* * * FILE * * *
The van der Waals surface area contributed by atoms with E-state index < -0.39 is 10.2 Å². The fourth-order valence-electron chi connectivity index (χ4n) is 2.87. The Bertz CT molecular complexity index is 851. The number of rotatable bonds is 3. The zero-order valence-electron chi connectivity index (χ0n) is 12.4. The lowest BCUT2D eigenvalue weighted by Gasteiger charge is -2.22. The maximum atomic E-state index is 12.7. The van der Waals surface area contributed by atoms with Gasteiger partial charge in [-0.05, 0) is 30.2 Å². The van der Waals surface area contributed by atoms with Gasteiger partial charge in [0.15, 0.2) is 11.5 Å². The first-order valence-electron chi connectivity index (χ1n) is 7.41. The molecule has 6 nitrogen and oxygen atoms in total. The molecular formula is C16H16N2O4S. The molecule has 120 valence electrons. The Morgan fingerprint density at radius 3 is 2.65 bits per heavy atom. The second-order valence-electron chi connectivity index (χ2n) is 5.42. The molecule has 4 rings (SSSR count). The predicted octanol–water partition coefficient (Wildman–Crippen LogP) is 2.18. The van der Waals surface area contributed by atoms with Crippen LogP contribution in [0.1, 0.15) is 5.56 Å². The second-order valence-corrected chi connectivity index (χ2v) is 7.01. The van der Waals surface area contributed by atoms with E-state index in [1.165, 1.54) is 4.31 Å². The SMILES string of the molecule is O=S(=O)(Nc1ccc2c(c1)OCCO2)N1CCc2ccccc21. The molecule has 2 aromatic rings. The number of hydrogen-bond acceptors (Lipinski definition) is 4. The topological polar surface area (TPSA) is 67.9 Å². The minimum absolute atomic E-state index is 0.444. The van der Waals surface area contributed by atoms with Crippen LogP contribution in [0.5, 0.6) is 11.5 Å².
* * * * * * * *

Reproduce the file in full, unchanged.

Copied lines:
The van der Waals surface area contributed by atoms with E-state index < -0.39 is 10.2 Å². The fourth-order valence-electron chi connectivity index (χ4n) is 2.87. The Bertz CT molecular complexity index is 851. The number of rotatable bonds is 3. The zero-order valence-electron chi connectivity index (χ0n) is 12.4. The lowest BCUT2D eigenvalue weighted by Gasteiger charge is -2.22. The maximum atomic E-state index is 12.7. The van der Waals surface area contributed by atoms with Gasteiger partial charge in [-0.05, 0) is 30.2 Å². The van der Waals surface area contributed by atoms with Gasteiger partial charge in [0.15, 0.2) is 11.5 Å². The first-order valence-electron chi connectivity index (χ1n) is 7.41. The molecule has 6 nitrogen and oxygen atoms in total. The molecular formula is C16H16N2O4S. The molecule has 120 valence electrons. The Morgan fingerprint density at radius 3 is 2.65 bits per heavy atom. The second-order valence-electron chi connectivity index (χ2n) is 5.42. The molecule has 4 rings (SSSR count). The predicted octanol–water partition coefficient (Wildman–Crippen LogP) is 2.18. The van der Waals surface area contributed by atoms with Crippen LogP contribution in [0.1, 0.15) is 5.56 Å². The second-order valence-corrected chi connectivity index (χ2v) is 7.01. The van der Waals surface area contributed by atoms with E-state index in [1.165, 1.54) is 4.31 Å². The SMILES string of the molecule is O=S(=O)(Nc1ccc2c(c1)OCCO2)N1CCc2ccccc21. The molecule has 2 aromatic rings. The number of hydrogen-bond acceptors (Lipinski definition) is 4. The topological polar surface area (TPSA) is 67.9 Å². The minimum absolute atomic E-state index is 0.444. The van der Waals surface area contributed by atoms with Crippen LogP contribution in [0.5, 0.6) is 11.5 Å².